In advance of International Missing Children’s Day, two young people from our programme in Keighley spoke with Lynne Featherstone, minister for equalities and criminal information, about their experiences of running away.

The young people told the minister why they ran away, their experiences away from home, the dangers they faced and how they were treated by police.

The young people spoke to Lynne Featherstone as part of our Make Runaways Safe campaign, and in support of International Missing Children's Day. Please join us on Twitter today in support of Missing People’s big tweet to support missing children.

Please read the young people’s thoughts on the meeting and their visit to London.

Grace’s story*: ‘I had never been into an office before that had a tree in it!’

Even though I had to get up at 5.30am I was very excited about heading down to London. My project worker picked me up at 7.30 and we began our journey.

We got to London at 11.00 and my nerves were jangling as we went to The Children’s Society head office. I sat there thinking that I had never been into an office before that had a tree in it!

Then the minister came in and I thought I looked quite scruffy in comparison but she made me feel very comfortable and at ease.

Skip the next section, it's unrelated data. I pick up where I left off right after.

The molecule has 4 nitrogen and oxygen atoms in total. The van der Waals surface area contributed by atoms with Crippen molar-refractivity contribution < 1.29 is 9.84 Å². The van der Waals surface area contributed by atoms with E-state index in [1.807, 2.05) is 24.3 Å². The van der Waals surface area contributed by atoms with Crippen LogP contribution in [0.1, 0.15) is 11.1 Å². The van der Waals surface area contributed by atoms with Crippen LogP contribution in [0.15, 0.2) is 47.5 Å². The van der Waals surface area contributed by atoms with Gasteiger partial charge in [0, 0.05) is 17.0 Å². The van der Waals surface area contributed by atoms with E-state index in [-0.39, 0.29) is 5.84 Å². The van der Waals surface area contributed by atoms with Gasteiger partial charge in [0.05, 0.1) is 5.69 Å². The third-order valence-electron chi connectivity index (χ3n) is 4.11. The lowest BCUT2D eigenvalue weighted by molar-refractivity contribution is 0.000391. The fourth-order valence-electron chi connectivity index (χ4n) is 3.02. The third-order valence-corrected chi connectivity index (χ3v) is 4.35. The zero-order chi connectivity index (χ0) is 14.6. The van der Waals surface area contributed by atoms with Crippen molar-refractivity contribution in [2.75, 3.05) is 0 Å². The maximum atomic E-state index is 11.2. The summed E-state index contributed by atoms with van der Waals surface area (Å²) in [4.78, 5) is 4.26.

The day went by very quickly and it was a shame I didn’t get to see any of the sights in London. Overall it was a very enjoyable experience and I hope other young people listen to what I said and can learn from what I have been through.

Amy’s story*: ‘I had never met someone this important before’

I got up at 6:30am and sat waiting for my lift. I had never met someone this important before, never mind going to London to meet them.

A McD’s breakfast was a good start to the day at Leeds, where we met my project worker. I was very nervous all the way down and wondered what was going to happen when I met the minister.

The minister was nice and easy to talk to.

Then I got interviewed for radio. Again, this was the first time I had been interviewed and now I felt important that these people wanted to listen to me. Though my voice was very shaky.

We had time for pictures outside of Kings’ Cross station, and I got a picture of the Underground sign that was a good souvenir of the day. Then we headed home.

Minister's thoughts on the meeting

After meeting with Grace and Amy, Lynne Featherstone said: ‘I have been very impressed with the two young girls I met, who have grown into articulate and intelligent young women with the help of invaluable local support from The Children’s Society.’

Speaking about the government strategy on missing children and adults that she is in charge of and the support that should be provided to young people, the minister said: 'Projects like those run locally by The Children's Society are a lifeline for young people and just the kind of local contact the strategy advocates. Hearing the views of children and young people has renewed my determination to ensure we are doing all we can to help and support them.'

By Ellen Broome, Public Affairs Manager

Learn more

 

* Grace and Amy are not the young people’s real names.

By Ellen Broome - Acting Policy Director
Ellen Broome
- Policy team

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